February 9th, 2015 5:59 AM by Jackie A. Graves
When your lender gives you an interest rate, it’s not necessarily the one you have to stick with. You can raise or lower your interest
rate by buying something called mortgage points.
There are two types of points: one that lowers your interest rate
slightly but increases costs at closing, and one that raises your interest rate
slightly but reduces costs at closing. In this post, we’ll address discount
points (also known as positive points).
How you use discount points can save you thousands of dollars—or
it could end up costing you a pretty penny. You want to do the former—here’s
Discount points are a kind of prepaid interest: You pay
your lender an upfront fee at closing for a lower interest rate. One point
typically amounts to 1% of the loan amount. So one point on a $250,000 mortgage
would equal $2,500.
Lowering your interest rate
The primary purpose of buying discount points is to reduce your
interest rate. A point usually amounts to an interest rate reduction of 0.125%
to 0.25%, depending on the lender’s terms, although 0.25% is typical.
For example, if you bought a 30-year, $400,000 loan at an
interest rate of 5%, you would pay $2,147 in mortgage payments a month (not including taxes,
insurance, or anything else). Paying two points at 0.25% per point would lower
the interest rate to 4.5% and drop the monthly payment to $2,027. You would
also need to foot the upfront cost of $8,000 to buy those points at closing.
Using points the right way
You have to consider how long you think you’ll stay in your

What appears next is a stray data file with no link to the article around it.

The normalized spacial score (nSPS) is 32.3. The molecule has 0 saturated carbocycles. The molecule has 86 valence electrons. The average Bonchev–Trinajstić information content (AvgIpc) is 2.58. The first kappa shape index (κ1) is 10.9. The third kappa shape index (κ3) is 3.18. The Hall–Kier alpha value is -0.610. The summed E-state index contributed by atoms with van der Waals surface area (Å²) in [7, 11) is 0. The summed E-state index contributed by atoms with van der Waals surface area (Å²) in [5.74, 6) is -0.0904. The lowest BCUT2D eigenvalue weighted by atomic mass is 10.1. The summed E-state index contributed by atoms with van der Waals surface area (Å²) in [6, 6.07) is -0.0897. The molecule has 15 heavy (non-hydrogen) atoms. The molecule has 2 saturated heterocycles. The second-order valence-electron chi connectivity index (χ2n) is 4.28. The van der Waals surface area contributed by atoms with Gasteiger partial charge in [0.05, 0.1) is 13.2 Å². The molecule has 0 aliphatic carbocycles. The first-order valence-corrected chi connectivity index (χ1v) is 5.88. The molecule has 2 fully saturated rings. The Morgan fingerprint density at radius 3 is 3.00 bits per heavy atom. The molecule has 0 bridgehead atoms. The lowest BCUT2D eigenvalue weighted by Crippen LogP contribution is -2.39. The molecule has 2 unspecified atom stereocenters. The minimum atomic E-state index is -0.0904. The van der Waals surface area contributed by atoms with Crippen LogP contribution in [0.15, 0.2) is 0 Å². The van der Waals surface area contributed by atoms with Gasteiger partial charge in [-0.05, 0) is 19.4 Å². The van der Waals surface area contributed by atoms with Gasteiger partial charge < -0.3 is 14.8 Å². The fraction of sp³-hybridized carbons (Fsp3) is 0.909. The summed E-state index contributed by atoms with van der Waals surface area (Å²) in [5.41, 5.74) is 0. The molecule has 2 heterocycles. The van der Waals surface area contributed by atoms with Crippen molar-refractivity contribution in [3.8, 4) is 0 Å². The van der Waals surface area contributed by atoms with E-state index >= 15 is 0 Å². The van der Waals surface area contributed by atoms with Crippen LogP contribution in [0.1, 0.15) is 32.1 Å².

house. Generally, if you buy points, you want to stay longer to recoup the
money it took to buy the points. If you sell the house too
soon, you won’t recoup the costs and can lose money.
Let’s go back to the above example of the 30-year, $400,000
loan. The two points for $8,000 at closing saves you $120 a month in mortgage
payments. It would take about 5.5 years before you recouped that $8,000
and started to actually save money.
However, it would also save you $43,394 in interest over the
life of the loan. Deduct that $8,000 in point-buying costs from money saved in
interest and you will have actually saved a total of $35,394. Of course, that’s
if you see out the life of the loan. If you sell after six or seven years,
buying those points wasn’t worth it. Know your future plans and move
Tax breaks and factors
It’s not just about saving money in interest and recouping
costs. Another factor is what you could have done with the discount point money
had you invested it elsewhere.
Another significant factor for some people is that discount
points, because they’re a form of interest, are usually 100% tax-deductible on
the year you buy your home. Those with heavy tax burdens may find this
deduction offsets the cost of buying points to begin with.
Plus, it’s not out of the question to have the lender foot the
bill and still benefit from it. If you strike a deal in which your lender
pays for your points, you can still deduct the cost of those points on your
taxes even though you didn’t directly pay for them.
You also have to weigh in your starting interest rate, loan
amount, and loan length. Generally, the bigger the mortgage, interest rate, and
mortgage length, the more money discount points will save you. Buying points on
shorter-term mortgages or those with very low interest rates could yield
savings of only a few bucks a month, so be sure to do the math.
By: Craig Donofrio | To view the original article